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In 2019, 11% of all vulnerabilities listed by the National Vulnerability Database were linked to PHP; historically, about 30% of all vulnerabilities listed since 1996 in this database are linked to PHP. Technical security flaws of the language itself or of its core libraries are not frequent (22 in 2009, about 1% of the total although PHP applies to about 20% of programs listed). Recognizing that programmers make mistakes, some languages include taint checking to automatically detect the lack of input validation which induces many issues. Such a feature is being developed for PHP, but its inclusion into a release has been rejected several times in the past.
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Legacy YUM v3 plug-ins are incompatible with the new version of YUM v4. Selected yum plug-ins and utilities have been ported to the new DNF back end, and can be installed under the same names as in RHEL 7. They also provide compatibility symlinks, so the binaries, configuration files and directories can be found in usual locations.
Similarly to iptables, nftables use tables for storing chains. The chains contain individual rules for performing actions. The nft tool replaces all tools from the previous packet-filtering frameworks. The libnftables library can be used for low-level interaction with nftables Netlink API over the libmnl library.
A new TCP congestion control algorithm, Bottleneck Bandwidth and Round-trip time (BBR) is now supported in Red Hat Enterprise Linux (RHEL) 8. BBR attempts to determine the bandwidth of the bottleneck link and the Round-trip time (RTT). Most congestion algorithms are based on packet loss, including CUBIC, the default Linux TCP congestion control algorithm, which have problems on high-throughput links. BBR does not react to loss events directly, it adjusts the TCP pacing rate to match it with the available bandwidth.
The -ok option of the tc command has been removed in Red Hat Enterprise Linux 8. As a workaround, users can implement code to communicate directly via netlink with the kernel. Response messages received, indicate completion and status of sent requests. An alternative way for less time-critical applications is to call tc for each command separately. This may happen with a custom script which simulates the tc -batch behavior by printing OK for each successful tc invocation.
The XFS file system supports shared copy-on-write data extent functionality. This feature enables two or more files to share a common set of data blocks. When either of the files sharing common blocks changes, XFS breaks the link to common blocks and creates a new file. This is similar to the copy-on-write (COW) functionality found in other file systems.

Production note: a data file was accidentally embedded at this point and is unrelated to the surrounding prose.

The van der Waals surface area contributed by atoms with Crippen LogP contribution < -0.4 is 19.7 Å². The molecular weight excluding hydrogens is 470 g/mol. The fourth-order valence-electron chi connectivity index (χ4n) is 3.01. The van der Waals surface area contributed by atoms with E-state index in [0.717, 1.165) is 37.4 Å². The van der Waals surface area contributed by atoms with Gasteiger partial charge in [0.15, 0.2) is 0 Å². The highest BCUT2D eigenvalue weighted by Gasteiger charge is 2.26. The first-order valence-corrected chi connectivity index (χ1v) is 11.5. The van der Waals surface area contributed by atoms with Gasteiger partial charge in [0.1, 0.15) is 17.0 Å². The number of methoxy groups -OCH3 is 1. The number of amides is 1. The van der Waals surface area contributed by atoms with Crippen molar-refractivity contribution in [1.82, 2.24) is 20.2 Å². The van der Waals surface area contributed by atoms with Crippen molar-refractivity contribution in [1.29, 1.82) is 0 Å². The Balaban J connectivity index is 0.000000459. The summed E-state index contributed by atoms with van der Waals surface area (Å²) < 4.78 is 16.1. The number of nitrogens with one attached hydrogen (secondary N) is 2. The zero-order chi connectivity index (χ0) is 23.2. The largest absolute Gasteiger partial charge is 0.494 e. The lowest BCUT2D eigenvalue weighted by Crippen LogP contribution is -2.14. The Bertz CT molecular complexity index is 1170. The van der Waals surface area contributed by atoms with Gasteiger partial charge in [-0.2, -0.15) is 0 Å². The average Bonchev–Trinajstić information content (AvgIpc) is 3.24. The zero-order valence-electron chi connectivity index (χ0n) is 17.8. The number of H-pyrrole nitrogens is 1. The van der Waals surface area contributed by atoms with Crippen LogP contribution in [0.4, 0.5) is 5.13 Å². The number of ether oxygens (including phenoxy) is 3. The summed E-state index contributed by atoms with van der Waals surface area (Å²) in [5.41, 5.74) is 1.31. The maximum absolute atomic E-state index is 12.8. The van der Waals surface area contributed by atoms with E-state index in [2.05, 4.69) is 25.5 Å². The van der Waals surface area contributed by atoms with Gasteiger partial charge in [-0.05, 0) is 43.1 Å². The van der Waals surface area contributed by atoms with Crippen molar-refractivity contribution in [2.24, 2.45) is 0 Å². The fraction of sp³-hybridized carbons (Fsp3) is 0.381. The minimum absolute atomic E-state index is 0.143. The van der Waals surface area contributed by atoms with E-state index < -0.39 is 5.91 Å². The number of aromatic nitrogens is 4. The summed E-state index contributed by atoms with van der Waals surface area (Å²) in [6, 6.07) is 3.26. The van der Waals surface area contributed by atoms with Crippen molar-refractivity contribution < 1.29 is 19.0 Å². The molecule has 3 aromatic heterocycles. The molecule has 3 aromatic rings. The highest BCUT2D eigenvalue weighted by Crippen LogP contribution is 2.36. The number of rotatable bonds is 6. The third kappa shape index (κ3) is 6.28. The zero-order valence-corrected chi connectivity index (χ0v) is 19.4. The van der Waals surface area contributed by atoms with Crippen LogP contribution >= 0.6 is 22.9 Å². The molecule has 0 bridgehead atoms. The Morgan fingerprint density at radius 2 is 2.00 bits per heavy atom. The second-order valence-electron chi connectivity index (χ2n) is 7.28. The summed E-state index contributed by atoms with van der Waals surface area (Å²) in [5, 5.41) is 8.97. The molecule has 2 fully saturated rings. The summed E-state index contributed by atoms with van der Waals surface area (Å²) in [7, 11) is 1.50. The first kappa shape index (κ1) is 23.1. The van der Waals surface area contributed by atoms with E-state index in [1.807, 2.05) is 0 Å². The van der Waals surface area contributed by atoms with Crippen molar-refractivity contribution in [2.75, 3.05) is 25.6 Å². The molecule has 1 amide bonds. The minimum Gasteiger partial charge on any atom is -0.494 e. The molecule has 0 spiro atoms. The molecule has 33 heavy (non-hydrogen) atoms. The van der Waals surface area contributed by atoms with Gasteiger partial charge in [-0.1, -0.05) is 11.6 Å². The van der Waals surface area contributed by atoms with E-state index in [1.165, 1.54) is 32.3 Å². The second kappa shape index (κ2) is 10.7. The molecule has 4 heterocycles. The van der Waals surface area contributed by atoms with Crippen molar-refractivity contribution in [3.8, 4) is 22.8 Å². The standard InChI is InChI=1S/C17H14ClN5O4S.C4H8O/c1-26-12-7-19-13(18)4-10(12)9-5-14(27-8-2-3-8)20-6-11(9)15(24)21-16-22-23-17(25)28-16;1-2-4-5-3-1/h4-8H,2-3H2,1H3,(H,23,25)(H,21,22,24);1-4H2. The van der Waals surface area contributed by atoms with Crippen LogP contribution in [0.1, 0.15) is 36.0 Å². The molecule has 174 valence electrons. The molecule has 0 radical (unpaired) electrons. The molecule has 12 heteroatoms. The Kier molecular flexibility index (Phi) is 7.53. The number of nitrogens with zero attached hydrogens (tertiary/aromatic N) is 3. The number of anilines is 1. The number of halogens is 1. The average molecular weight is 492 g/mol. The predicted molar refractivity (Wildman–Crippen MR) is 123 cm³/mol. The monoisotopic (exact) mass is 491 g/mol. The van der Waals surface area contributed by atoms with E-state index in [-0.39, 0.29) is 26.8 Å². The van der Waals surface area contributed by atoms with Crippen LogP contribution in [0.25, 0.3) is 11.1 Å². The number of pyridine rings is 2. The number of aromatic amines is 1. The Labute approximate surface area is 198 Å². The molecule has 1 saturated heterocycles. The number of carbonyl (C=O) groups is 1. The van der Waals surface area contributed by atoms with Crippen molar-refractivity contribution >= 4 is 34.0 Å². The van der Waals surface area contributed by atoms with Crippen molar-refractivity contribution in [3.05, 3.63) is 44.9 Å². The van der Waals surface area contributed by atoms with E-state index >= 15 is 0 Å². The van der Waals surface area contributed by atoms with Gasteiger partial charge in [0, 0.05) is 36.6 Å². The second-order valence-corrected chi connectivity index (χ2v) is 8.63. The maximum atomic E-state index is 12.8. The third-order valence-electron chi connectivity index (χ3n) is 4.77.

The Application Binary Interface (ABI) of the std::string and std::list classes from the libstdc++ library changed between RHEL 7 (GCC 4.8) and RHEL 8 (GCC 8) to conform to the C++11 standard. The libstdc++ library supports both the old and new ABI, but some other C++ system libraries do not. As a consequence, applications that dynamically link against these libraries will need to be rebuilt. This affects all C++ standard modes, including C++98. It also affects applications built with Red Hat Developer Toolset compilers for RHEL 7, which kept the old ABI to maintain compatibility with the system libraries.
Previously, the valgrind-devel sub-package used to include development files for developing custom valgrind tools. This update removes these files because they do not have a guaranteed API, have to be linked statically, and are unsupported. The valgrind-devel package still does contain the development files for valgrind-aware programs and header files such as valgrind.h, callgrind.h, drd.h, helgrind.h, and memcheck.h, which are stable and well-supported.
Many of the rules are designed to be supported by an analysis tool.Violations of rules will be flagged with references (or links) to the relevant rule.We do not expect you to memorize all the rules before trying to write code.One way of thinking about these guidelines is as a specification for tools that happens to be readable by humans.
These rules are not meant to be read serially, like a book.You can browse through them using the links.However, their main intended use is to be targets for tools.That is, a tool looks for violations and the tool returns links to violated rules.The rules then provide reasons, examples of potential consequences of the violation, and suggested remedies.
The result of pb2->id() == "D" is actually implementation defined.We added it to warn of the dangers of home-brew RTTI.This code might work as expected for years, just to fail on a new machine, new compiler, or a new linker that does not unify character literals.
Just ignore the error and try running the project anyway. It will fail, but this time you will get a link in the error description. Clicking the link will trigger the automatic update/download of the outdated/missing component.